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A CurtainUp London Review
by Lizzie Loveridge
Dennis McIntyre's 1988 play National Anthems is the third to be staged by the new regime at the Old Vic under actor-artistic director Kevin Spacey. It is undoubtedly a showcase for Spacey's considerable stage talent which some of us were fortunate to see in The Iceman Cometh when he all but cleaned up the major London acting awards. But and here's the rub, Dennis McIntyre was no Eugene O'Neill. However the play does have some serious points to make about the materialism of late twentieth century society at the expense of humanity, and the acting throughout is superb.
A huge flag, the stars and stripes, the quintessential symbol of things American, is hung across the stage like a makeshift stage curtain. Here I am sitting two seats away from Pierce Brosnan and about to see the great Kevin Spacey onstage. You can forgive me for thinking that I have died and gone to heaven. A parallel strikes me, National Anthems has more product endorsements than the latest James Bond films. The set is wonderful: the sitting room of a large American house with Italian leather sofas and designer furniture. The windows are swagged and swathed in what interior designers curiously describe as window dressing, not curtains you understand but pieces of fabric twisted and pleated and draped around three sides of the window, pure ornament.
Set in Detroit's suburbs in the home of aspiring middle class couple, Leslie and Arthur Reed (Mary Stuart Masterson and Steven Weber), National Anthems contrasts the life of these "yuppies" with that of their uninvited party guest, fireman Ben Cook (Kevin Spacey). Ben has less money, fewer social contacts than the Webers who are ostentatious about their imported porcelain, their Irish linen, their German cars, their Danish Hi Fi system . However Ben has his fifteen minutes of fame in an article in the newspaper about his disobeying orders to rescue a woman from a blazing building.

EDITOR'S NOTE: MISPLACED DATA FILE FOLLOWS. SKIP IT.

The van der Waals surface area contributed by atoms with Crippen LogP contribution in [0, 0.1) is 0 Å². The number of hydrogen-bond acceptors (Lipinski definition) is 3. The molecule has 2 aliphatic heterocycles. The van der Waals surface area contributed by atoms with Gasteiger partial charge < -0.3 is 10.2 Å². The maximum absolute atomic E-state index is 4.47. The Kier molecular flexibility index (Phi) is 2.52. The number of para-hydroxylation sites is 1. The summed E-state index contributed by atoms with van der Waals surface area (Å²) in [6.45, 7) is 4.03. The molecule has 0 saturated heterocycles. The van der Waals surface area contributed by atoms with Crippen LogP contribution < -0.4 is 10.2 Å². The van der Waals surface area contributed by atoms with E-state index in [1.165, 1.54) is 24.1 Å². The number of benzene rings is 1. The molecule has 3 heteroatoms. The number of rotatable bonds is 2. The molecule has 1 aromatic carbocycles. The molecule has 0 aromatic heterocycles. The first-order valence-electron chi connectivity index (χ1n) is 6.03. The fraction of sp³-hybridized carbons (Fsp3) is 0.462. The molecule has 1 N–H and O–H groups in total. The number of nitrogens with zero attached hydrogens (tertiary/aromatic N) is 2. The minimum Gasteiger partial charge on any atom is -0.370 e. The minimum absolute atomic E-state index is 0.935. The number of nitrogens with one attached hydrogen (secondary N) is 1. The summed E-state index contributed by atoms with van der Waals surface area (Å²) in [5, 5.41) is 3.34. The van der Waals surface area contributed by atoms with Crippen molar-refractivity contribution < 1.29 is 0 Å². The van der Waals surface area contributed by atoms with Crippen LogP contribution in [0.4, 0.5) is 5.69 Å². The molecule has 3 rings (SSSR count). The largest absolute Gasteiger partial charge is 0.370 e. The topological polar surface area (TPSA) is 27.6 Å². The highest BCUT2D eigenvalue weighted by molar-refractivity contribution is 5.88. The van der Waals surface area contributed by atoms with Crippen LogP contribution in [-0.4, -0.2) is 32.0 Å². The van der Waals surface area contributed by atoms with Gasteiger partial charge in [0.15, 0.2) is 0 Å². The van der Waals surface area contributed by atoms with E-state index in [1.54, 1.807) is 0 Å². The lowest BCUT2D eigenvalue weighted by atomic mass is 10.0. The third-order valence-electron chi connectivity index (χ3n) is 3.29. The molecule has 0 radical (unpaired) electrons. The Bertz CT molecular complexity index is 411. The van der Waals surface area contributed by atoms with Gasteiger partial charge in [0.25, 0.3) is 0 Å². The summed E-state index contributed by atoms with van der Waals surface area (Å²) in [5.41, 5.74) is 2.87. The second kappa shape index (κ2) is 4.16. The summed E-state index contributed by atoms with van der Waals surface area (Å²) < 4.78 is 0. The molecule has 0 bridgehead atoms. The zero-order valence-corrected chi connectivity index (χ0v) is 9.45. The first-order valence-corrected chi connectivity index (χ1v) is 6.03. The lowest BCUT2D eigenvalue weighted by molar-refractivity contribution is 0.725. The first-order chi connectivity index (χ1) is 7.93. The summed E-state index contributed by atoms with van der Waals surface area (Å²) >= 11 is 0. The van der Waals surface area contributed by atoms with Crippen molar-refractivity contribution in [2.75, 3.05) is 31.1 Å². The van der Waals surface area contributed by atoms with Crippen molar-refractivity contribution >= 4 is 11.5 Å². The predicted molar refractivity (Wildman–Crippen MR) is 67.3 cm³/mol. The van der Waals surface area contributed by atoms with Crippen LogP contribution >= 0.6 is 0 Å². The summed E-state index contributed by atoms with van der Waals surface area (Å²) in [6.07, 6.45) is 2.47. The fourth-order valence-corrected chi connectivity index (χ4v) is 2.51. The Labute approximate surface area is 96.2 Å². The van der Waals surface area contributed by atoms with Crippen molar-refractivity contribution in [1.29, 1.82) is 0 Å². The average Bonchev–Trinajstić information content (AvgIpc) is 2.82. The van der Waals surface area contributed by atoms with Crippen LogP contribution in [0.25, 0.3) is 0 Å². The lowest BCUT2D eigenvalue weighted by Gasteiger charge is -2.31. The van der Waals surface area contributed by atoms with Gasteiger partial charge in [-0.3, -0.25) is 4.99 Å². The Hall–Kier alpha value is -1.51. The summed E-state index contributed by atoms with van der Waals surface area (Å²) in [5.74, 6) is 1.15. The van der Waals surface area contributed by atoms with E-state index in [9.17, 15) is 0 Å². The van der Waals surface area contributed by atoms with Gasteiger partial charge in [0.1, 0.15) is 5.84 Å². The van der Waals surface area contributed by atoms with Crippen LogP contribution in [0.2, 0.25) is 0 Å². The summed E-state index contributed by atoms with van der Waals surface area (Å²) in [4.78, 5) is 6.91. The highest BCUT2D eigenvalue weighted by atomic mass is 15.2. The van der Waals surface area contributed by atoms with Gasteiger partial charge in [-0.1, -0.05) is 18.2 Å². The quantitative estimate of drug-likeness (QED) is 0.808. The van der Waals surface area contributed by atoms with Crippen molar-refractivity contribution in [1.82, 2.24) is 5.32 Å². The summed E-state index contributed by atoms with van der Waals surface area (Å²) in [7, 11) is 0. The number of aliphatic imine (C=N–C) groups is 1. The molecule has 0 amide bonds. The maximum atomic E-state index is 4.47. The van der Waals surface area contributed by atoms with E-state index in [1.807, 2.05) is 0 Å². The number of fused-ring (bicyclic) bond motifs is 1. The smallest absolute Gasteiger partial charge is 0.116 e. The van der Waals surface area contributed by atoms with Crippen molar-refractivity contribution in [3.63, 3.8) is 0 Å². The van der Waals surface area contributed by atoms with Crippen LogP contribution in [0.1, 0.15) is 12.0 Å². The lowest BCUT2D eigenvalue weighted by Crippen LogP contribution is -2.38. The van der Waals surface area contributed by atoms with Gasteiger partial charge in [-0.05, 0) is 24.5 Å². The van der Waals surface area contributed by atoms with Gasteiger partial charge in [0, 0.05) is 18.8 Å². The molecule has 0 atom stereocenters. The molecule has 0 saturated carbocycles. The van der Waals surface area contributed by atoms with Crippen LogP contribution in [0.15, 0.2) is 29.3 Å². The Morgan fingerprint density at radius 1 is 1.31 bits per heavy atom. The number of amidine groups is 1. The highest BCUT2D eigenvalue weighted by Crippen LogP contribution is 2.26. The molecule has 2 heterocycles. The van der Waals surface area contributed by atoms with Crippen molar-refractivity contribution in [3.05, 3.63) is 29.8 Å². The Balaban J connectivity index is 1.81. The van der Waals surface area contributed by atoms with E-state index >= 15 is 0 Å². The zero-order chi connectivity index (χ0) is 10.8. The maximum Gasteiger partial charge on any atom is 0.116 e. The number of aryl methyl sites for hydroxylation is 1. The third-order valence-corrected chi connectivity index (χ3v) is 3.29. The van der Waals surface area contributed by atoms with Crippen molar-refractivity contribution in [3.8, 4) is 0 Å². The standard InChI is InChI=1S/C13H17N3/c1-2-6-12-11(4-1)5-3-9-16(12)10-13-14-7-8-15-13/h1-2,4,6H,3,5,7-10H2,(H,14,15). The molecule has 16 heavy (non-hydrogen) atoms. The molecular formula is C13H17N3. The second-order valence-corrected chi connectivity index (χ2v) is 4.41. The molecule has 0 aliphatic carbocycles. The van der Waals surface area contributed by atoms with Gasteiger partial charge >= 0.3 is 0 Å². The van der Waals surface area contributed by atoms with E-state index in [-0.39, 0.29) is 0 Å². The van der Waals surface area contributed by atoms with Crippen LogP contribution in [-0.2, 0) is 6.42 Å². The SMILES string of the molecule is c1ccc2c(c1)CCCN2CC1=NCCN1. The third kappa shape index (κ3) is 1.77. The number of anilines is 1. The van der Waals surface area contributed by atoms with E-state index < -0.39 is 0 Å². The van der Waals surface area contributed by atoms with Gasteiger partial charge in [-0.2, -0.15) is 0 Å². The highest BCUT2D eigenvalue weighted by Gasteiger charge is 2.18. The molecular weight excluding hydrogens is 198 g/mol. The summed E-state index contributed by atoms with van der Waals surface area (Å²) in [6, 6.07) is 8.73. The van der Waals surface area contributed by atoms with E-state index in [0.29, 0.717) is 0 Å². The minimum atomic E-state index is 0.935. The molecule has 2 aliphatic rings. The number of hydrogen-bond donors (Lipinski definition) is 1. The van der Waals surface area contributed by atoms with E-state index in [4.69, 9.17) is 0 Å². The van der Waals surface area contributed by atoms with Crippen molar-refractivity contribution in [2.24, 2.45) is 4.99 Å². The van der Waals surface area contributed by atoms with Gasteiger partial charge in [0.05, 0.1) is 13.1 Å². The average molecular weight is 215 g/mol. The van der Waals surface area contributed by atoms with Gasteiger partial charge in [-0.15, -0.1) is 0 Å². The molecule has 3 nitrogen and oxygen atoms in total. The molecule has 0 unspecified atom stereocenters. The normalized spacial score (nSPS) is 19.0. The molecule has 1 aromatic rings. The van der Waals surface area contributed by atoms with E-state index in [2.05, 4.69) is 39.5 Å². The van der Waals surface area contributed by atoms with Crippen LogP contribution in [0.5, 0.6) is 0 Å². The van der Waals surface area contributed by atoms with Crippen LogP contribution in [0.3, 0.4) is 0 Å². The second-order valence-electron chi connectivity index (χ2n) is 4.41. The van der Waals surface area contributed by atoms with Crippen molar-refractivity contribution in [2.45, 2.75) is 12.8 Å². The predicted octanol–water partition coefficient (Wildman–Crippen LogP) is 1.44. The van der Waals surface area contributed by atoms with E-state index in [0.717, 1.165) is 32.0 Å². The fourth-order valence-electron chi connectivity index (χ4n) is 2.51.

When McIntyre strips his characters down to their bare bones, both men are very competitive; like sportsmen they have an overpowering desire to win. Weber, the tax haven lawyer in his nineteen hundred dollar suit, plays a relentless game eventually crushing Ben Cook. Although the two men recreate tackles on the football field, it is words which deliver the final blows to Cook's self esteem. Directed by David Grindley who was responsible for the revival of that 1977 English play about social mores, Mike Leigh's Abigail's Party, National Anthems is less tragic, less cathartic and less bitingly comic but less dated.
The upside of this play is some wonderful acting. Spacey is mesmerising whether gossiping and divulging intimate details about the neighbours or fast talking in the quick response drinking game, "The Name of the Game is …" or when facing full on to the audience, slowly masticating a shrimp puff and staring out at us vacantly and round eyed. Steven Weber is strung, every sinew bristling with the need to be first, unpleasant as only lawyers can be. Mary Stuart Masterson is almost wasted here. Her role as Leslie is to be very, very nice in that anodyne society hostess way but she comes to ridiculous life as a caricature high kicking cheerleader when supporting her husband's football moves. "Just bring home the dream Arthur", she says. At the end of the play Leslie partially explains her own insecurity, the background to why she has to keep everything clean and pristine in the house.
The men in a comic dialogue try to best each other's anecdotes of just how tough college football was whether in Cook's Pittsburgh or Reed's Detroit. The comedy is pretty near the surface for most of the play but the tragic end is not just Ben Cook's but also for the Reeds. Arthur realises how dead his life is now compared to when he played ball and listened to the music of Credence Clearwater Revival and the Stones.
The exciting news at the Old Vic is that Jennifer Ehle will play Tracy Lord to Spacey's Dexter in the upcoming revival of The Philadelphia Story from the beginning of May and that next season Spacey will play Richard II directed by Trevor Nunn.
Mendes at the Donmar
Peter Ackroyd's History of London: The Biography
Retold by Tina Packer of Shakespeare & Co. Click image to buy.
6, 500 Comparative Phrases including 800 Shakespearean Metaphors by CurtainUp's editor.
Click image to buy.
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